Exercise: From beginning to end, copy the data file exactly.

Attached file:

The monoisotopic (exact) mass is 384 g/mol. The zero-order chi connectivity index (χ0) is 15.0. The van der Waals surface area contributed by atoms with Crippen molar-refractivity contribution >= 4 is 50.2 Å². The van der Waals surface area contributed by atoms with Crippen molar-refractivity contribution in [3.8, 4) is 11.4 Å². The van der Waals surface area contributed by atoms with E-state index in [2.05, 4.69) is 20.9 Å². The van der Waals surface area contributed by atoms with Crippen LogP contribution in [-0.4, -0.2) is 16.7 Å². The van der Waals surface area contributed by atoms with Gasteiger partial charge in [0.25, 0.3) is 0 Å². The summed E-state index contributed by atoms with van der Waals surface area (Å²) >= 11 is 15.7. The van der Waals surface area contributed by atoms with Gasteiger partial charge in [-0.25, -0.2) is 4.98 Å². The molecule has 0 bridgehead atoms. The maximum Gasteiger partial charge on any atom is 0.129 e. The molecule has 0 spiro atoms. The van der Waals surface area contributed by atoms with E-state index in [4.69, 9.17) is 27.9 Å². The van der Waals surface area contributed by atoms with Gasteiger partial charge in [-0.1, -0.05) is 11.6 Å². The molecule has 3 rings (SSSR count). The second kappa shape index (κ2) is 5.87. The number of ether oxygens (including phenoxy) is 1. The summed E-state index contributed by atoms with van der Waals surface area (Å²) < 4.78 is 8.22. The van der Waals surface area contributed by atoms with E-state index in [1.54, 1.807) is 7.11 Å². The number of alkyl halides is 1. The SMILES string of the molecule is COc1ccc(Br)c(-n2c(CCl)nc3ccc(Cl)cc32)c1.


The monoisotopic (exact) mass is 384 g/mol. The zero-order chi connectivity index (χ0) is 15.0. The van der Waals surface area contributed by atoms with Crippen molar-refractivity contribution >= 4 is 50.2 Å². The van der Waals surface area contributed by atoms with Crippen molar-refractivity contribution in [3.8, 4) is 11.4 Å². The van der Waals surface area contributed by atoms with E-state index in [2.05, 4.69) is 20.9 Å². The van der Waals surface area contributed by atoms with Crippen LogP contribution in [-0.4, -0.2) is 16.7 Å². The van der Waals surface area contributed by atoms with Gasteiger partial charge in [0.25, 0.3) is 0 Å². The summed E-state index contributed by atoms with van der Waals surface area (Å²) >= 11 is 15.7. The van der Waals surface area contributed by atoms with Gasteiger partial charge in [-0.25, -0.2) is 4.98 Å². The molecule has 0 bridgehead atoms. The maximum Gasteiger partial charge on any atom is 0.129 e. The molecule has 0 spiro atoms. The van der Waals surface area contributed by atoms with E-state index in [4.69, 9.17) is 27.9 Å². The van der Waals surface area contributed by atoms with Gasteiger partial charge in [-0.1, -0.05) is 11.6 Å². The molecule has 3 rings (SSSR count). The second kappa shape index (κ2) is 5.87. The number of ether oxygens (including phenoxy) is 1. The summed E-state index contributed by atoms with van der Waals surface area (Å²) < 4.78 is 8.22. The van der Waals surface area contributed by atoms with E-state index in [1.54, 1.807) is 7.11 Å². The number of alkyl halides is 1. The SMILES string of the molecule is COc1ccc(Br)c(-n2c(CCl)nc3ccc(Cl)cc32)c1.